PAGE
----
many facilities have began using a fifth vital sign which is...
pain level or comfort level
your assessment of vital signs enables you to...
identify nursing diagnoses, to implement planned interventions, and to evaluate success when vital signs have returned to acceptable values
whether and how frequently vital signs are measured depends on...
your judgment of the need, the patient's condition and physician orders
what are vital signs charted on?
graphic flow sheets
the body strives to maintain a temerature of...
98.6 F (37 C)
regulates body temperature/ located in the brain, forming the floor and part of the lateral wall of the third ventricle/ helps maintain a balance between heat lost and heat produced by body
two categories of body temperature are...
core temperature & surface temperature
temperature of the deep tissues of the body
the temperature of the skin
above-normal body temperature
above-normal body temperature
above-normal body temperature
factors affecting body temperature
age/ excercise/ hormonal influences/ diurnal (daily) variations/ stress/ environment/ ingestion of hot & cold liquids/ smoking
signs & symptoms of elevated body temperature
thirst/ anorexia/ flushed, warm skin/ irritability/ glassy eyes or photophobia (sensitivity to light)/ headache/ elevated pulse & respiratory rates/ restlessness or excessive sleepiness/ increased perspiration/ disorientation, progessing to convulsions in infants & children
remains elevated consistently and fluctuate very little
rise and fall; for example, temp. is normal or subnormal in the morning and spikes in the afternoon
similar to intermittent fevers except the temp. does not return to normal at all until the pt becomes well
abnormally low body temp.
sites for temperature measurement
oral/ rectal/ axilla/ tympanic/ temporal artery
an instrument that is placed against the pt's chest or back to hear heart and lung sounds
to listen for sounds within the body to evaluate the condition of heart, lungs, pleura, intestines, or other organs or to detect fetal heart tones
a rhythmic beating or vibrating movement; in the body it signifies the regular, recurrent expansion and contraction of an artery produced by the waves of pressure that are caused by the ejection of blood from the left ventricle of the heart as it contracts
normal adult pulse rate
between 60 and 100 beats per minute; approximate average being 80
abnormally fast pulse rate; faster than 100 beats per minute
pulse rate slower than 60 beats per minute
potential causes of tachycardia
shock, hemorrhage leading to hypovolemia (an abnormally low circulating blood volume), exercise, fever, medication or substance abuse, and acute pain
unrelieved severe pain/ some drugs (beta blockers)/ resting in a supine position/ cardiac condition called heart block
any disturbance or abnormality in a normal rhythmic pattern, specifically, irregularity in the normal rhythm of the heart
refers to apex of the heart
represents the actual beating of the heart/ used when taking the pulse rate of an infant
a difference between the radial and apical pulse rates
the taking in of oxygen, its utilization in the tissues, and the giving off of carbon dioxide; the act of breathing, i.e. inhaling & exhaling
refers to the exchange of gas at the tissue level caused by the process of cellular oxidation, as well as the gas exchange that occurs in the alveoli of the lungs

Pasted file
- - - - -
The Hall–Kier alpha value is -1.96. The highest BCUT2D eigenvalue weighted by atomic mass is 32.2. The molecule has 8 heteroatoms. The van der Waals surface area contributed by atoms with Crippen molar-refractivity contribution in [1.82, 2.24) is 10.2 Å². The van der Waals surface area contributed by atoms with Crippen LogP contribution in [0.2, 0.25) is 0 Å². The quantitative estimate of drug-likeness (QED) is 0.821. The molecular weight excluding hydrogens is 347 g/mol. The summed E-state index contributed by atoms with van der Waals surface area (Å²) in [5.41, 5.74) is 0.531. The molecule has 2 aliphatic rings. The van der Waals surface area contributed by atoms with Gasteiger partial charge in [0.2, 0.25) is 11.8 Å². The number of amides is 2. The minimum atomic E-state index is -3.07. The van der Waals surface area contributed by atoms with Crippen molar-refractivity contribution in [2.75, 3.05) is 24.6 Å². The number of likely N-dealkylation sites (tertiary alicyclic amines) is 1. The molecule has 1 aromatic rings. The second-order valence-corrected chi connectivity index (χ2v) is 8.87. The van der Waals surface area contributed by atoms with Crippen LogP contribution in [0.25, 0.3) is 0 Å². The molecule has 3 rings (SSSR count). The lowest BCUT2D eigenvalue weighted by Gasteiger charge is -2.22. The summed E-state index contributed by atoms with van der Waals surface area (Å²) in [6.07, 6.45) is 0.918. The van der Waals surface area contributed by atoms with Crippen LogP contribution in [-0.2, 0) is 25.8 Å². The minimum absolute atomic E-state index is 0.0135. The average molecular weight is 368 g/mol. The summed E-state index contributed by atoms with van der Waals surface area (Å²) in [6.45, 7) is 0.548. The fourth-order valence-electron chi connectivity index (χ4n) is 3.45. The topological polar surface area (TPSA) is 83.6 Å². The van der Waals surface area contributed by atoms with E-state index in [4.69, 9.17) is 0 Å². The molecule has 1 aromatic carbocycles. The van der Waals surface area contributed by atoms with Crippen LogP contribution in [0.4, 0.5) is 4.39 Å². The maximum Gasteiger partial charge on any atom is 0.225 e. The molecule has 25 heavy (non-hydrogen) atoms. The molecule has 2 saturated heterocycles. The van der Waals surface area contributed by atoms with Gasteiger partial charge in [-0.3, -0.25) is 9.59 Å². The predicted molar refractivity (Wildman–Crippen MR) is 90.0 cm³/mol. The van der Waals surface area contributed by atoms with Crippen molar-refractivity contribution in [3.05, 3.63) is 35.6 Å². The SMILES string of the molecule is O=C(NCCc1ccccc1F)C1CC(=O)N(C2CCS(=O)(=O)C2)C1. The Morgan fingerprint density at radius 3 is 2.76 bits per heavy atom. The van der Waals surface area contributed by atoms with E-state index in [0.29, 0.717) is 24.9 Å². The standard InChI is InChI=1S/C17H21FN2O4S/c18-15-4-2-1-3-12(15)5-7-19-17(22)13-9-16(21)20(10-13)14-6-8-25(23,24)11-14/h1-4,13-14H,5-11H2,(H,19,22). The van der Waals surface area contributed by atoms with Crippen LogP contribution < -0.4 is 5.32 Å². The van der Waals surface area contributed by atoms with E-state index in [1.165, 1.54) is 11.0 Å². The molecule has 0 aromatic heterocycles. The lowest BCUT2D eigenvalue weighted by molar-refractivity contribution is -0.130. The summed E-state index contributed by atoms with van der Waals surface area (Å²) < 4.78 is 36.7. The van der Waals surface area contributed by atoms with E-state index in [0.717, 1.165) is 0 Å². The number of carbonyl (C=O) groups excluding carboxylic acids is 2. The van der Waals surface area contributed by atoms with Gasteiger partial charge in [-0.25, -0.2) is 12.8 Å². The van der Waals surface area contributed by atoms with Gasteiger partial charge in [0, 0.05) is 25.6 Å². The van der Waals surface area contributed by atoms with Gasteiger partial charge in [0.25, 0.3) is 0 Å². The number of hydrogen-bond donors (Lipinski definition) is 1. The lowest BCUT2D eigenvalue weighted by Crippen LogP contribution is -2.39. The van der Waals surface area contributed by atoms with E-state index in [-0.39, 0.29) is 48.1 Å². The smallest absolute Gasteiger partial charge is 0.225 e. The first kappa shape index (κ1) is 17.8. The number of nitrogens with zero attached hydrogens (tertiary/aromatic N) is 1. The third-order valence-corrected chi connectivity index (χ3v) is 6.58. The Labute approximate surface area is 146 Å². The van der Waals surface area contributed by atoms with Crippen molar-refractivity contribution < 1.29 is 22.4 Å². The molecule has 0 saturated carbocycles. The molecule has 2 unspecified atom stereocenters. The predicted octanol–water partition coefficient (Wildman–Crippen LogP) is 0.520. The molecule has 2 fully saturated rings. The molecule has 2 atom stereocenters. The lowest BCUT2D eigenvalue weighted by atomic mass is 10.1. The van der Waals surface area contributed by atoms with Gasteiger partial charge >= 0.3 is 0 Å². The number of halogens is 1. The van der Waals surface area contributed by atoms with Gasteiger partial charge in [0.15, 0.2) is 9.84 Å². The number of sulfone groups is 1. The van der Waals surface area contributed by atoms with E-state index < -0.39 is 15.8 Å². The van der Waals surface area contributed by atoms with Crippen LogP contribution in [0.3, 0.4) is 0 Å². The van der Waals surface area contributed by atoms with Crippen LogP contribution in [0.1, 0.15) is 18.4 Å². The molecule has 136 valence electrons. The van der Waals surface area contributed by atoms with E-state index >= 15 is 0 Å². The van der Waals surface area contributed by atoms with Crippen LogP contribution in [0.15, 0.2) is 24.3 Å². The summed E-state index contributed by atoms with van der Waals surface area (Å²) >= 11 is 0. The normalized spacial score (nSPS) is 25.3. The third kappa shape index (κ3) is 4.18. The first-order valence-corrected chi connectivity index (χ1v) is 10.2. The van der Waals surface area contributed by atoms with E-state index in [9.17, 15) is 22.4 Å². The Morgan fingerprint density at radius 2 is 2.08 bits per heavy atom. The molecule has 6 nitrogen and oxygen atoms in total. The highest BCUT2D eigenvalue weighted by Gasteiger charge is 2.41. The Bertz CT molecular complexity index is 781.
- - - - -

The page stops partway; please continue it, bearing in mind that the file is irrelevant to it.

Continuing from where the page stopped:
breathing movements of the pt that you can observe
cycle of external respirations
1: inspiration-inhaling air with oxygen into the lungs; 2: expiration- exhaling air with carbon dioxide out of the lungs
rate of respiration is controlled by the...
medulla oblongata in the brain
rapid respiratory rate
a slow respiratory rate ( below 10 per minute)
factors influencing respiration
disease or illness/ stress/ fever/ age/ sex/ body position/ medications/ exercise/ acute pain/ smoking/ brainstem injury/ hemoglobin function
breathing with difficulty
abnormal pattern of respiation characterized by alternating periods of apnea and deep, rapid breathing
when the rate of ventilation exceeds normal metabolic requirements for exchange of respiratory gases, such as during emotional trauma/ volume and depth of respirations increase
occurs when the rate of ventilation entering the lungs is insufficient for metabolic needs/ respiratory rate is below normal and depth of ventilation is depressed/ ex: after open cholecystectomy is performed, when deep breathing results in discomfort
best time to assess respirations
when counting a radial or an apical pulse
the pressure exerted by the circulating volume of blood on the arterial walls, the veins, and the chambers of the heart
blood pressure is measured in...
millimeters of mercury (mm Hg)
systolic pressure is the higher number and represents the ventricles contracting, forcing blood into the aorta and the pulmonary arteries/ indicated by the first sound heard on auscultation
lower number of the bp reading, represents the pressure within the artery between beats, that when blood enters the relaxed chambers from the systemic circulation and the lungs
difference between systolic and diastolic readings (a reading of 120/80 mm Hg reveals a pulse pressure of 40)
occurs when the elevated pressure is sustained above 140/90 mm Hg
values of 120-139/80-89 mm Hg
risk factors for hypertension
family history of hypertension/ obesity/ smoking/ heavy alcohol consumption/ elevated blood cholestrol level/ continued exposure to stress
below normal blood pressure
a drop of 25 mm Hg in systolic pressure and a drop of 10 mm Hg in diastolic pressure when a person moves from a lying to a sitting or from a sitting to a standing position/ occurs when a person rises too quickly, usually from a supine position & frequently feels lightheaded and unstable
a device for measuring the arterial blood pressure
first sounds heard while taking BP using sphygmomanometer and stethoscope